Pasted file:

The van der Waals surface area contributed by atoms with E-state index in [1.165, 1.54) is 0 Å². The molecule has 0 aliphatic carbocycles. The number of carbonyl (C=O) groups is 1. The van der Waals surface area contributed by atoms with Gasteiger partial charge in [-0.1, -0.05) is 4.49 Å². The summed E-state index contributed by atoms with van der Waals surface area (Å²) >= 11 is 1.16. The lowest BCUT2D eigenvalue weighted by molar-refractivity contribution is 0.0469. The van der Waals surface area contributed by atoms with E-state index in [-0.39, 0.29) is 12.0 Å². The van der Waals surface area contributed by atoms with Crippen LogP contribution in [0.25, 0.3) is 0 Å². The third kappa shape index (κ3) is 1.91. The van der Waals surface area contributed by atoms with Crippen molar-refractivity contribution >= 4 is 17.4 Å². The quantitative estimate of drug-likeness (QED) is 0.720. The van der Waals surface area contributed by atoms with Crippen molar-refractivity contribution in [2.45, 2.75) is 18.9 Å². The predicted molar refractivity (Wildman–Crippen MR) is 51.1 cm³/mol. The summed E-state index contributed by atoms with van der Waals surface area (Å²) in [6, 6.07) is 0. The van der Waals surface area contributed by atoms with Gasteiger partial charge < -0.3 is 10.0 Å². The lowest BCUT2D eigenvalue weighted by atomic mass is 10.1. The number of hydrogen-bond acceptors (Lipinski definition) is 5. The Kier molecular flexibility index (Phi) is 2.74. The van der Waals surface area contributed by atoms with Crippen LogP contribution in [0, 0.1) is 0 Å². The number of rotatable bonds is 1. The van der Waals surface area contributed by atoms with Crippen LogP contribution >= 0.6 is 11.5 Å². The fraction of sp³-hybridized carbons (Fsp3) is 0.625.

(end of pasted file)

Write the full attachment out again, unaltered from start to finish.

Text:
The van der Waals surface area contributed by atoms with E-state index in [1.165, 1.54) is 0 Å². The molecule has 0 aliphatic carbocycles. The number of carbonyl (C=O) groups is 1. The van der Waals surface area contributed by atoms with Gasteiger partial charge in [-0.1, -0.05) is 4.49 Å². The summed E-state index contributed by atoms with van der Waals surface area (Å²) >= 11 is 1.16. The lowest BCUT2D eigenvalue weighted by molar-refractivity contribution is 0.0469. The van der Waals surface area contributed by atoms with E-state index in [-0.39, 0.29) is 12.0 Å². The van der Waals surface area contributed by atoms with Crippen LogP contribution in [0.25, 0.3) is 0 Å². The third kappa shape index (κ3) is 1.91. The van der Waals surface area contributed by atoms with Crippen molar-refractivity contribution >= 4 is 17.4 Å². The quantitative estimate of drug-likeness (QED) is 0.720. The van der Waals surface area contributed by atoms with Crippen molar-refractivity contribution in [2.45, 2.75) is 18.9 Å². The predicted molar refractivity (Wildman–Crippen MR) is 51.1 cm³/mol. The summed E-state index contributed by atoms with van der Waals surface area (Å²) in [6, 6.07) is 0. The van der Waals surface area contributed by atoms with Gasteiger partial charge < -0.3 is 10.0 Å². The lowest BCUT2D eigenvalue weighted by atomic mass is 10.1. The number of hydrogen-bond acceptors (Lipinski definition) is 5. The Kier molecular flexibility index (Phi) is 2.74. The van der Waals surface area contributed by atoms with Crippen LogP contribution in [0, 0.1) is 0 Å². The number of rotatable bonds is 1. The van der Waals surface area contributed by atoms with Crippen LogP contribution >= 0.6 is 11.5 Å². The fraction of sp³-hybridized carbons (Fsp3) is 0.625.